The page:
An Inclusive Litany
When previously denied his grant, Fleck appeared on the "Oprah Winfrey Show," where he said he "was made to feel like a disgusting pervert leeching on the taxpayers' money. After that, I flew home in a fetal position."
During the early 1990s, several newspapers and magazines reported that domestic violence against pregnant women was now responsible for more birth defects than all other causes combined, according to a March of Dimes report. What the March of Dimes actually concluded was that more women are screened for birth defects than are ever screened for domestic battery.
At a news conference prior to the 1993 Super Bowl organized by a coalition of women's groups, reporters were informed that Super Bowl Sunday is "the biggest day of the year for violence against women," on which forty percent more women would be battered. A large media mailing by Dobisky Associates warned at-risk women, "Don't remain at home with him during the game." Lenore Walker, a Denver psychologist and author of The Battered Woman, appeared on "Good Morning America" claiming to have compiled a ten-year record showing a sharp increase in violent incidents against women on Super Bowl Sundays. The Boston Globe repeated the claim, and Robert Lipsyte of the New York Times even referred to the "Abuse Bowl." But when sociology and criminal justice professor Janet Katz, one of the principal authors of the underlying study, was contacted directly, she said, "That's not what we found at all." Instead, they had found that an increase in emergency-room admissions "was not associated with the occurrence of football games in general." Later, when other reporters pressed Lenore Walker to detail her findings, she said they were not available. "We don't use them for public consumption," she explained, "we use them to guide us in advocacy projects." After being thoroughly exposed and retracted in several periodicals, the factoid still appears in such books as How to Make the World a Better Place for Women in Five Minutes a Day.
[Ed.: Naomi Wolf, a purported Rhodes scholar, also cited statistics claiming that 44 percent of San Francisco women have "suffered rape or attempted rape," that "date rape" is "more common than left-handedness, alcoholism and heart attacks," and that "100 million young girls worldwide are being raped by adult men—usually their fathers—often day after day, week after week, year in, year out." Studies also conclusively show that 85 percent of all statistics are made up.]
Several Islamic countries have already banned the film due to its nudity.
Citing deep philosophical differences with fellow scholars, Glen Proechel, a language instructor at the University of Minnesota, has resigned from a group that has been developing a literal translation. "It's not going to make any sense," Proechel said of the literal approach, "It will be describing things that don't exist in their culture." Dr. Lawrence Schoen, a linguist overseeing the literal translation, disagrees. "You don't mess around with the Bible."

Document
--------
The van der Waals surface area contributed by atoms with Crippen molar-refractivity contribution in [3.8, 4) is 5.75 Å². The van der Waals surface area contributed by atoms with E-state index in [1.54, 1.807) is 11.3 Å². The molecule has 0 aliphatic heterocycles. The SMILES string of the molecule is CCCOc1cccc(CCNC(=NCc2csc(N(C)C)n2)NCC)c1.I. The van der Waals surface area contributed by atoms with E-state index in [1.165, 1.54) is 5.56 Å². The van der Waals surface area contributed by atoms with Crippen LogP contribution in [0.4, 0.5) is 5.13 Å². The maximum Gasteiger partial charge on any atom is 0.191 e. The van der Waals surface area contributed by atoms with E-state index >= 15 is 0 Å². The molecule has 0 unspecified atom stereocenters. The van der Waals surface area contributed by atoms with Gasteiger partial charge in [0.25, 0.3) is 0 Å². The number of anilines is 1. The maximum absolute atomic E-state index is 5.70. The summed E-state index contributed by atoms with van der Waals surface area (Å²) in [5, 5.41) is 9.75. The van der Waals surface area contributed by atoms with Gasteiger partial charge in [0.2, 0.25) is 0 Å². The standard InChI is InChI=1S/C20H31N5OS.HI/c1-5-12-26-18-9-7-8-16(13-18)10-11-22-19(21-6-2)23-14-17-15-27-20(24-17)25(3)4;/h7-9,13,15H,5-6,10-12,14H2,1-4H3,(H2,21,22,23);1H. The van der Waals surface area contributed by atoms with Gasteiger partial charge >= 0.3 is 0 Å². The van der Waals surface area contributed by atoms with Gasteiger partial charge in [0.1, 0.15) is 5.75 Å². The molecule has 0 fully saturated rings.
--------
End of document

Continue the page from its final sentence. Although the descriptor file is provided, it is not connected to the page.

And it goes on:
The following line from Mark exemplifies the differing approaches to translation: "We have five loaves and two fishes." Since Klingon has no words for loaves or fish, literalists use generalized words for "grain food" and "water animal." The paraphrased version, however, uses concepts that Klingons would be familiar with: "We have only five blood pies and two serpent worms." Also, since there are plenty of lambs in the Bible but reportedly none on the Klingon world, Proechel substitutes the word "targh"—a vicious, ugly, piglike animal.
The translation itself appears much like the following passage from John 3:16, which no doubt loses some of the beauty of the language:
"toH qo' muSHa'qu'mo joH'a', wa' puqloDDaj nobpu' ghaH 'wj ghaH Harchugh vay', vaj not Hegh ghaH, 'ach yIn jub ghajbej ghaH."
Rio de Janeiro, Jan. 3—Joao Alves would like you to believe that he is the world's luckiest man. To explain how he came to deposit $51 million in his bank accounts since 1989, the Congressman, whose annual salary is $84,000, told investigators recently that the answer was simple. He had won 24,000 lotteries.
"In a City of Graffiti, Gangs Turn to Violence to Protect Their Art" (news article, March 13) captures the exuberance young men experience as graffiti writers, or taggers, as those you describe in Los Angeles call themselves. Rather than identify and guide this energy, adults see graffiti only as a vandalism issue.
I have been a teen-age counselor for six years, mainly in New York City. I discovered that graffiti writers around the world are highly organized: they hold conventions, publish magazines and establish international reputations. For many, family, school and work are irrelevant, if not downright miserable, and don't come close to the brotherhood of graffiti in providing, believe it or not, a sense of respect and accomplishment.
Furthermore, writing graffiti is a better choice of activities than pure violence. Los Angeles has had a violent gang subculture for years; it's no surprise that graffiti writers carry weapons. By contrast, New York's graffiti subculture began from an urge to compete through art.
One eighth grader described Einstein the scientist as "smart, hopful [sic], commonsents [sic], and easy going," and Einstein the person as "sad, lonely, happy, postive [sic], loving." Another student who described Einstein as "smart" next to a picture of a light bulb was awarded five out of a possible six points. Another student drew pictures to illustrate Einstein the scientist as "trapped" and "blind." Another picture, intended to represent a sheet of music, illustrated "a masterpiece such as a syphony [sic]." The student also described the scientist as "determined." Einstein the person was depicted as "peaceful," along with a hand-drawn peace sign; "open-minded," illustrated by open windows; "beautiful inside," pictured as a butterfly; "conscious-alive," along with a picture of an electrocardiogram; and "a grain of sand," pictured as a dot.
Despite the misspellings and the absence of any reference to Einstein's pioneering scientific insights or his role in the nuclear age, the latter student was awarded a perfect score of six on this question.
Dr. David Kirshner, who testified on Rifkin's behalf, identified the following symptoms common to sufferers of "adopted child syndrome": "pathological lying, learning problems, running away, sexual promiscuity, an absence of normal guilt and anxiety, and extreme antisocial behavior."